The “Relational Self”: Philosophical-Religious Reflections in Anthropology and Personalism
[“Relacne Ja”: filozoficko-nabozenske uvahy v oblasti antropologie a personalizmu]
Michal Valco – Peter Sturak
Countering the forces of depersonalization and dehumanization which ran rampant in the course of the 20th century, the personalist movement (Mounier, Maritain, etc.) has made a solid attempt to lay the foundations for protecting human dignity, reorienting modern philosophical endeavors to focus again on basic questions of anthropology. While appreciating the motives and emphases of personalism in philosophy, the authors of this article argue in favor of the relational aspect in establishing human personhood, one’s dignity and inalienable rights. This notion has been developed by philosophers/theologians of the Eastern/Byzantine intellectual tradition. In addition, we argue that Soren Kierkegaard relational personalist existentialism has the potential to help us understand that human person’s dignity is inalienable and indisputable, for in their necessary albeit often unrecognized relatedness to transcendence, human persons have a transcendent source and destiny.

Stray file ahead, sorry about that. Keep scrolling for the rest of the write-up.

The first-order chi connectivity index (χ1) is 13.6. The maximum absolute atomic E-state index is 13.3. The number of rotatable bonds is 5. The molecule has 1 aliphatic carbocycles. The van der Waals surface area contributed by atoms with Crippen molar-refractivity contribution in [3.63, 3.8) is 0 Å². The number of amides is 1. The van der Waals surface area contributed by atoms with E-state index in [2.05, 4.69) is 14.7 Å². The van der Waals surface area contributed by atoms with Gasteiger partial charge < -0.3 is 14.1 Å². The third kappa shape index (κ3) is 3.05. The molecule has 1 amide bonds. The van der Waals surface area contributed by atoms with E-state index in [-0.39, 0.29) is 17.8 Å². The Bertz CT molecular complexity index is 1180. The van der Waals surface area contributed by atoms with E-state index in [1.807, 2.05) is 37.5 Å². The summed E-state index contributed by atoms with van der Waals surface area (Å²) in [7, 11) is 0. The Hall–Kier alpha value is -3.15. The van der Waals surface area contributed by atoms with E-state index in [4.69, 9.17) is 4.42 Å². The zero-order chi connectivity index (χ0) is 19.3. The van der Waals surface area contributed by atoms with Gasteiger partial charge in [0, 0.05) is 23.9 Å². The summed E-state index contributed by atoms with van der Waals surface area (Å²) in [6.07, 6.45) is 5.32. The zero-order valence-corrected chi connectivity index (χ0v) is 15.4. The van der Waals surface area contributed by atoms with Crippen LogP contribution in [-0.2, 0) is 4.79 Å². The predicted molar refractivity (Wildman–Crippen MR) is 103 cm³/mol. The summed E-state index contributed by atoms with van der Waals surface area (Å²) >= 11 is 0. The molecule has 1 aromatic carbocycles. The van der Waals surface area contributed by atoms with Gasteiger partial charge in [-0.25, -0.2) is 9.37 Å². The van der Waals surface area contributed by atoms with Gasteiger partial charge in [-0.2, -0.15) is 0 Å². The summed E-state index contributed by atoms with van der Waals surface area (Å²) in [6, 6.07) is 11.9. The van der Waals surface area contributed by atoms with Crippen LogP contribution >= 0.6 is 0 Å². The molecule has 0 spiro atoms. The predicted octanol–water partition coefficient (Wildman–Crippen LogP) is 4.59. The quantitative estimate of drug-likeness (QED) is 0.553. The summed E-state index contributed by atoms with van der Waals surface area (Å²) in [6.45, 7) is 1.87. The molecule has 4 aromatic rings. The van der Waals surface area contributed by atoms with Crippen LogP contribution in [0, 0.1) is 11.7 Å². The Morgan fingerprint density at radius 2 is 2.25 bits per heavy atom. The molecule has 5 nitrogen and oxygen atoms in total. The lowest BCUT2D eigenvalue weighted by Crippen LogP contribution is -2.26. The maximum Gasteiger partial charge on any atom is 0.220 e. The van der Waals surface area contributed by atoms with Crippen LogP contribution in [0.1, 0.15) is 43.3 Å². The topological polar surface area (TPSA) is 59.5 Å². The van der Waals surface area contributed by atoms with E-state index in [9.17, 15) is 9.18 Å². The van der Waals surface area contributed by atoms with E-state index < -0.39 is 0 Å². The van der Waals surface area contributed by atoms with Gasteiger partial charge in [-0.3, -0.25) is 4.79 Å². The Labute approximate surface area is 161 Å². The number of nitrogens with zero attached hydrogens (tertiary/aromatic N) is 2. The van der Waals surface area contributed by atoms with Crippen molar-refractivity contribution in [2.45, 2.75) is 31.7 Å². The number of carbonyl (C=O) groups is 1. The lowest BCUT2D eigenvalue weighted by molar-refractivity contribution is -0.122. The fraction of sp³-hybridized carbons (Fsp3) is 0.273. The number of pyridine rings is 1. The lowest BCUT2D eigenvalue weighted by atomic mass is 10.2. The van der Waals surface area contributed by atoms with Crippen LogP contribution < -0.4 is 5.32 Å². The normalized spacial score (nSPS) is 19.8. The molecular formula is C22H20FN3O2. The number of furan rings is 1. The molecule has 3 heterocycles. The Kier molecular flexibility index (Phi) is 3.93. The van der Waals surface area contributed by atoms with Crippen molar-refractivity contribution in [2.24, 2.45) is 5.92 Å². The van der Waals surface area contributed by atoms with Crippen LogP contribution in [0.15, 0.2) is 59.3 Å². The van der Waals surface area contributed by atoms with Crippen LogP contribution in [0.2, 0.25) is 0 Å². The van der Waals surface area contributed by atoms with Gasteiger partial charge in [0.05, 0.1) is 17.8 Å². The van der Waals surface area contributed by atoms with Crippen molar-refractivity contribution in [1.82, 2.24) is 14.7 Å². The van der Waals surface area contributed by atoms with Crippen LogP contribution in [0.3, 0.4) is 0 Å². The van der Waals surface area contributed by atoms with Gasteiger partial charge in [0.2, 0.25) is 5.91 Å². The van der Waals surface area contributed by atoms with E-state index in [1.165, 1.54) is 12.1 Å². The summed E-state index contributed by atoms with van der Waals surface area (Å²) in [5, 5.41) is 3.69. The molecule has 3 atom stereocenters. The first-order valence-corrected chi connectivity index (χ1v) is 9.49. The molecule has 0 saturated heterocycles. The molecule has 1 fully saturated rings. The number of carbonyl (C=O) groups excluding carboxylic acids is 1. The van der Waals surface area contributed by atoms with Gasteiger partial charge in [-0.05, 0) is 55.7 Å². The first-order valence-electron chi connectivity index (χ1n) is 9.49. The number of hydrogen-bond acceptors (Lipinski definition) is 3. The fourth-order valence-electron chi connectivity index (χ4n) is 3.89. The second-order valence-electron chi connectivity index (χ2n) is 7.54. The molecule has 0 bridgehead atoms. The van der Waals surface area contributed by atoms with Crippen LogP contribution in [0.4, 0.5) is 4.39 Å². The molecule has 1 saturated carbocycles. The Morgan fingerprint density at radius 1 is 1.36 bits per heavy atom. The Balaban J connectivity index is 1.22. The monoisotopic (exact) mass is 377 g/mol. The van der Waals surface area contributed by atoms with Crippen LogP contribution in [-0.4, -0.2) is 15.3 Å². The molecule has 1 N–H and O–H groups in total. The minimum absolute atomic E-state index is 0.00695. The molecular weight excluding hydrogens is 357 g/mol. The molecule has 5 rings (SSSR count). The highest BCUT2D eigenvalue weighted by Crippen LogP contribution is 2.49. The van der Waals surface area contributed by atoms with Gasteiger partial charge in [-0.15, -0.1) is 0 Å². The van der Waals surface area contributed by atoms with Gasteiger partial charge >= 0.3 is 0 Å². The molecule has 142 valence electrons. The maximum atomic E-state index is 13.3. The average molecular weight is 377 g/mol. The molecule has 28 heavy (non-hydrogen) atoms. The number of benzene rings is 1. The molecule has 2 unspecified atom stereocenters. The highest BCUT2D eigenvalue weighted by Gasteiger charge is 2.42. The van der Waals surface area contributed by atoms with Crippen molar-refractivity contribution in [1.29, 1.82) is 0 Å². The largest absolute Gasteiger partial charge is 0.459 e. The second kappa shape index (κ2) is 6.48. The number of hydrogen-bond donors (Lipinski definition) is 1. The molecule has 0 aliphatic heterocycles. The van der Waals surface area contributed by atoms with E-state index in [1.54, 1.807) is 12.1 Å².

Key words: Relational personalism, human person, personalism, anthropology, Kierkegaard, Tillich